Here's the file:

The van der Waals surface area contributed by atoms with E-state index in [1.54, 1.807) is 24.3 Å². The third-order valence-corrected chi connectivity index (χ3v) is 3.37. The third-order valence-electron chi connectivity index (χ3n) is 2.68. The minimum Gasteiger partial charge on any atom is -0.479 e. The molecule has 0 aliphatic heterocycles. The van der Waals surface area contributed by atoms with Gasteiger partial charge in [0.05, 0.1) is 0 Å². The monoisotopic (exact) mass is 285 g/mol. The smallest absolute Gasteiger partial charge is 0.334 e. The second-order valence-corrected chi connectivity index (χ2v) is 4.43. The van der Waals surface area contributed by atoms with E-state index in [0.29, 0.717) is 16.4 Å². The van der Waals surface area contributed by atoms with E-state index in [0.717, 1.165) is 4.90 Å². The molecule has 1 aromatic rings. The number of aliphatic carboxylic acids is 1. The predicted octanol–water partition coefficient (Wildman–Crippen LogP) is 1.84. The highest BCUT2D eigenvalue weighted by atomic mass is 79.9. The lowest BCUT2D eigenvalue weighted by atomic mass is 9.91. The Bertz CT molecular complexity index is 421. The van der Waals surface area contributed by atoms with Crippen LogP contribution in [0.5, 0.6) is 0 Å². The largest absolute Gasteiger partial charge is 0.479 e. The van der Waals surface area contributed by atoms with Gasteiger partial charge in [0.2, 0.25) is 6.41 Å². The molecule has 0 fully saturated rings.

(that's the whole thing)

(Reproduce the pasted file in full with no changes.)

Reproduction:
The van der Waals surface area contributed by atoms with E-state index in [1.54, 1.807) is 24.3 Å². The third-order valence-corrected chi connectivity index (χ3v) is 3.37. The third-order valence-electron chi connectivity index (χ3n) is 2.68. The minimum Gasteiger partial charge on any atom is -0.479 e. The molecule has 0 aliphatic heterocycles. The van der Waals surface area contributed by atoms with Gasteiger partial charge in [0.05, 0.1) is 0 Å². The monoisotopic (exact) mass is 285 g/mol. The smallest absolute Gasteiger partial charge is 0.334 e. The second-order valence-corrected chi connectivity index (χ2v) is 4.43. The van der Waals surface area contributed by atoms with E-state index in [0.29, 0.717) is 16.4 Å². The van der Waals surface area contributed by atoms with E-state index in [0.717, 1.165) is 4.90 Å². The molecule has 1 aromatic rings. The number of aliphatic carboxylic acids is 1. The predicted octanol–water partition coefficient (Wildman–Crippen LogP) is 1.84. The highest BCUT2D eigenvalue weighted by atomic mass is 79.9. The lowest BCUT2D eigenvalue weighted by atomic mass is 9.91. The Bertz CT molecular complexity index is 421. The van der Waals surface area contributed by atoms with Crippen LogP contribution in [0.5, 0.6) is 0 Å². The largest absolute Gasteiger partial charge is 0.479 e. The van der Waals surface area contributed by atoms with Gasteiger partial charge in [0.2, 0.25) is 6.41 Å². The molecule has 0 fully saturated rings.